e:\doc\web\98\04\nsp.txt
The NSP is the closest thing we have to a national
performance based examination, from what I've seen, it
tests very little basic skills, requires skills typically 3 to
4 grades beyond what is presented in most textbooks, so
is guaranteed to fail large numbers of students, and deliberately
avoids ranking students against each other. It is the worst
test or 2nd worst (after CLAS) that I've ever seen.
> From: Nanny714@aol.com
> Date: Thu, 5 Mar 1998 15:14:47 -0500 (EST)
> To: arthurhu@halcyon.com
> Subject: Fwd: NSP Exam Problems!
>
> ---------------------
> Forwarded message:
> Subj: NSP Exam Problems!
> Date: 98-03-05 09:05:38 EST
> From: Nanny 714
> To: VTFORUM@list.uvm.edu
> CC: ZorroFRR,RealSciGuy
> CC: Roger.D.Rosenkrantz
> CC: avoegele@together.net
> CC: Gary.M.DeGasta@dartmouth.edu
> CC: kelly@tally.sys.com
>
> On the old ACT 60 LIST I asked our deputy commissioner of education,
> Marge Petit whether the New Standards Reference Exams (NSP) had been
> "validated." Her response was that they indeed had since they had been
> "ground tested." Upon inquiring as to what "ground testing" means she
> informed me that the NSP exam results had been compared to another
> norm-referenced test and that they showed similar results. I state at the
> outset that the NSP exams have never been "validated" by any objective
> psychmetrician. I offer the following for your scrutiny:
> The following are scores are taken from the Marion Cross school
> Calafornia Achievement Test (CAT) summaries. The CAT is a national
> norm-refernced test which has been validated by objective psychometricians.
> These are the results of the test given in the fall of 1995 to Marion Cross
> School fourth graders The score used is the median of the national
> percentile:
> Math Computation: 38.0
> Math Concepts and Applications: 76.0
> Here is the breakdown of what is measured in each of the two categories:
> MATH COMPUTATION:
> Add Whole Numbers
> Add Decimals
> Add Fractions
> Subtract Whole Numbers
> Subtract Decimals
> Subtract Fractions
> Multiply Whole Numbers
> Divide Whole Numbers
> MATH CONCEPTS AND APPLICATIONS:
> Numeration
> Number Sentences
> Number Theory
> Problem Solving
> Measurement
> Geometry
> The following are the results of the New Standards Reference Exam for the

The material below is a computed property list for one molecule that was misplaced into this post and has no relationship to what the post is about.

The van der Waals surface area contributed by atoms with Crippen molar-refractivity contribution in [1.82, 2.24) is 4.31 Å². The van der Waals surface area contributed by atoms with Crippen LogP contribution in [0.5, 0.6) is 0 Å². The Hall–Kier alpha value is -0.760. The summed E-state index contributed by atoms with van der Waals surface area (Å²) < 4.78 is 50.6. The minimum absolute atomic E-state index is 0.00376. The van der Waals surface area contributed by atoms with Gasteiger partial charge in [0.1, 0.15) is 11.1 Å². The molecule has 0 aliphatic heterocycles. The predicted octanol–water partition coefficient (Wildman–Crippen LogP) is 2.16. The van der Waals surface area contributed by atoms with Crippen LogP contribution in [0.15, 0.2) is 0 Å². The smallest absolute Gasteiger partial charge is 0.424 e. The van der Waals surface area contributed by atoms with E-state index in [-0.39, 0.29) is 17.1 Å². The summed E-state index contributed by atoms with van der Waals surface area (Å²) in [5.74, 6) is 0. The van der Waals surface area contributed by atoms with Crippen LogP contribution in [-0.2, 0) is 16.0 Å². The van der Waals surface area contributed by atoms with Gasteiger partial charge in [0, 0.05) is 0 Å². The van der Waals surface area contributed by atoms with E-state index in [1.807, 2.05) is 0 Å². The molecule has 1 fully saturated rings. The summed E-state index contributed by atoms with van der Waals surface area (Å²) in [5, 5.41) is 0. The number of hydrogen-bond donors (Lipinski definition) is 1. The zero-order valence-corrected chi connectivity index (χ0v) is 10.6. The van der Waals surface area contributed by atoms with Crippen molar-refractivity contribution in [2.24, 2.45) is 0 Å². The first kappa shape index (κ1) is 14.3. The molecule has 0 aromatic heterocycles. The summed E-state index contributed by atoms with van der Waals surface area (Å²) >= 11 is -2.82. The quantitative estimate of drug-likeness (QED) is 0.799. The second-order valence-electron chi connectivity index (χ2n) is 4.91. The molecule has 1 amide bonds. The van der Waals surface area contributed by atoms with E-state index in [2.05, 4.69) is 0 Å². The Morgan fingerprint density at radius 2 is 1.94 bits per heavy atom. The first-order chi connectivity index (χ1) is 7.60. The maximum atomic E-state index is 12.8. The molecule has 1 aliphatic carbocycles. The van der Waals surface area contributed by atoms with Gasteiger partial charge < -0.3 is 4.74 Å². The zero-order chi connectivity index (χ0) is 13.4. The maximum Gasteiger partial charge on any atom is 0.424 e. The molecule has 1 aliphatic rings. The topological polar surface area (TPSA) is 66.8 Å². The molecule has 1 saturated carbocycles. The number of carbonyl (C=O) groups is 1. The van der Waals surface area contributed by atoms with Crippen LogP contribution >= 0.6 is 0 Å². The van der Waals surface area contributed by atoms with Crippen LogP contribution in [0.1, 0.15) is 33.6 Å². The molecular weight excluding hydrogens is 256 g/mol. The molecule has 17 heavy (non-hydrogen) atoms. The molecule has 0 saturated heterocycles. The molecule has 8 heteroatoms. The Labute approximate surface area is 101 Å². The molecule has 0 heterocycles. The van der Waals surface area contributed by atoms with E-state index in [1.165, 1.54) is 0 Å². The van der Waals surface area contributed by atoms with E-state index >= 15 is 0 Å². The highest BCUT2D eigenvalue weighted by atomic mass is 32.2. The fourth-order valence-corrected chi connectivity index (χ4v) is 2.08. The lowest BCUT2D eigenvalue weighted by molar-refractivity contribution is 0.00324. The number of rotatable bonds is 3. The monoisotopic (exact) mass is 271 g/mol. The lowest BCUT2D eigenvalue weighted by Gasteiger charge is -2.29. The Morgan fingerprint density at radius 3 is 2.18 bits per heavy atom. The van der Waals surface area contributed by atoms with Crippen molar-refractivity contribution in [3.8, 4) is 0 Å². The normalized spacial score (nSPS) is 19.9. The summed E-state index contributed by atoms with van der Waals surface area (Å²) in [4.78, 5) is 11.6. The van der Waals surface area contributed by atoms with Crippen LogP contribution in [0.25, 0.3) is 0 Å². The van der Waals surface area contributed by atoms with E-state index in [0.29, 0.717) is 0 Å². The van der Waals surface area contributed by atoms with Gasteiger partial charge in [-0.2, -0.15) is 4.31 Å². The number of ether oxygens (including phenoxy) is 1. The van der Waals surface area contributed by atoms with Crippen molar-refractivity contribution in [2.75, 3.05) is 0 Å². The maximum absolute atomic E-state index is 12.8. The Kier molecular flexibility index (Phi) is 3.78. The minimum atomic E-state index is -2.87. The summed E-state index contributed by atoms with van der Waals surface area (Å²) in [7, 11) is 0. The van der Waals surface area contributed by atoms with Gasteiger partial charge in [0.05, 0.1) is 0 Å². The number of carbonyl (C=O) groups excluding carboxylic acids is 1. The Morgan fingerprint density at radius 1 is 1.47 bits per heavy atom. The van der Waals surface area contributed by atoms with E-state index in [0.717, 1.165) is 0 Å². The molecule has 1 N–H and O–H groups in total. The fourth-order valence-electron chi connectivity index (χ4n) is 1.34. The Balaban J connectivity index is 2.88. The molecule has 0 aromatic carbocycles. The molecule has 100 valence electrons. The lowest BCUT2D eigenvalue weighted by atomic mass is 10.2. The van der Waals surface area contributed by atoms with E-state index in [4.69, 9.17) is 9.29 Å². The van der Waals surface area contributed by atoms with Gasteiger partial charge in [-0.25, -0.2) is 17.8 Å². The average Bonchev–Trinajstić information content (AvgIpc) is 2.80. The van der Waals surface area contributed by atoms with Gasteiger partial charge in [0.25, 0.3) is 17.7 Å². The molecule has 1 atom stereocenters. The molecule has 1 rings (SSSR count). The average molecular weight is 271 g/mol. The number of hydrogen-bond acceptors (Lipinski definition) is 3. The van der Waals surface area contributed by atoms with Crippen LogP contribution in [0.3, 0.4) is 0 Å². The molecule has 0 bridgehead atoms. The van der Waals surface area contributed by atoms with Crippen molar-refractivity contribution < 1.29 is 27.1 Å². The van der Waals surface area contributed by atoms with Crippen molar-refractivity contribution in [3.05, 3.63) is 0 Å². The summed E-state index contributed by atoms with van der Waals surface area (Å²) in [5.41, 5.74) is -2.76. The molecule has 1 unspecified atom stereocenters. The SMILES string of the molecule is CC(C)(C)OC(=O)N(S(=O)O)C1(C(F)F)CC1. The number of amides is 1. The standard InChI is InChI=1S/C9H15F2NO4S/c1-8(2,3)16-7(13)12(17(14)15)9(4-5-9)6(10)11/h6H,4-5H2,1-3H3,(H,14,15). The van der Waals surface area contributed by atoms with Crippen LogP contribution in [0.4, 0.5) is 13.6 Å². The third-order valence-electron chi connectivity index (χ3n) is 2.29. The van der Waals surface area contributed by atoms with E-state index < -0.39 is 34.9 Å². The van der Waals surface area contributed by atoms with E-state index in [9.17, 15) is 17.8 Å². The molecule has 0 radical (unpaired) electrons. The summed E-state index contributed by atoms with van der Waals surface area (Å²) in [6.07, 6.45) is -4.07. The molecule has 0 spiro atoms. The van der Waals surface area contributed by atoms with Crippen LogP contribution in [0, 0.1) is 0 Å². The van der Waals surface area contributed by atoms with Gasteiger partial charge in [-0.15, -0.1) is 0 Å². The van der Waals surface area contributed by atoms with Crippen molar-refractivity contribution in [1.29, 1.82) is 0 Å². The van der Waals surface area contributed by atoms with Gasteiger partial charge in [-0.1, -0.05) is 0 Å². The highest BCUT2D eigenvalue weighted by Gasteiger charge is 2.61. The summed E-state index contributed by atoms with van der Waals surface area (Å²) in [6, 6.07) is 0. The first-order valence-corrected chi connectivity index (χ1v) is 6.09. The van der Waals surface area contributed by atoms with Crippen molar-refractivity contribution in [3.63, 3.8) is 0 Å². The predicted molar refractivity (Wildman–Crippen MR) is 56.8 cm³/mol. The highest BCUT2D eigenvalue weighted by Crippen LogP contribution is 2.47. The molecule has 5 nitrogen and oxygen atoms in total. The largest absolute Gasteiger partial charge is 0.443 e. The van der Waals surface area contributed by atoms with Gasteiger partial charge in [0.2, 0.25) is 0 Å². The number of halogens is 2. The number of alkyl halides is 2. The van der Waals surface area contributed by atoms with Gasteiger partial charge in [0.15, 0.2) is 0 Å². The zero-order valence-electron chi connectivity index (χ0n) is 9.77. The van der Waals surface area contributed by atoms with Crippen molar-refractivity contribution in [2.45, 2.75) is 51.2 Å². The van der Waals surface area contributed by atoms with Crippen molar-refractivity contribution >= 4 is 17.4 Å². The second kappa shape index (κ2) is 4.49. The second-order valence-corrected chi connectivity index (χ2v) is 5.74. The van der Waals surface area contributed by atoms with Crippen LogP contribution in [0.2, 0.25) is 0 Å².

> same groups of fourth graders which was given in the 95-96 school year. The
> New Standards Reference Exam measures an individual childs mastery of a
> particular standard rather than comparing the child to a group norm:
> Achieved the Standard:
> Concepts - 47%
> Skills - 74%
> Problem Solving- 57%
>
> END
> Assuming that math computation (if it exists at all) exists under the
> category of "skills" on the New Standards Project Reference Exam, please note
> the following:
> The New Standards Reference Exam shows that 74 % of Marion Cross school
> students achieved the standard in the category of "skills."
> On the other hand, the validated norm-referenced CAT shows that in the
> area of computation, only 40.3% of Marion Cross school fourth graders score
> above the norm (50th percentile).
> There are significant differences in what the CAT and NSP Exam show in
> the area of "concepts (&applications)" as well.
> Conclusion:
> The yet to be validated exam adopted by the state known as the New
> Standards Reference Exam will influence schools to move away from basic
> skills like computation.
> Finally, while parents are most concerned that their public school
> children are not receiving a good foundation of basic skills such as math
> computation, and are demanding a return to the basics, the state, through its
> initiatives are pushing our schools further away from the basics that parents
> allied with academics are demanding. What a MESS!!
> Nancy Hall
> Norwich, Vt.
>
>
>
>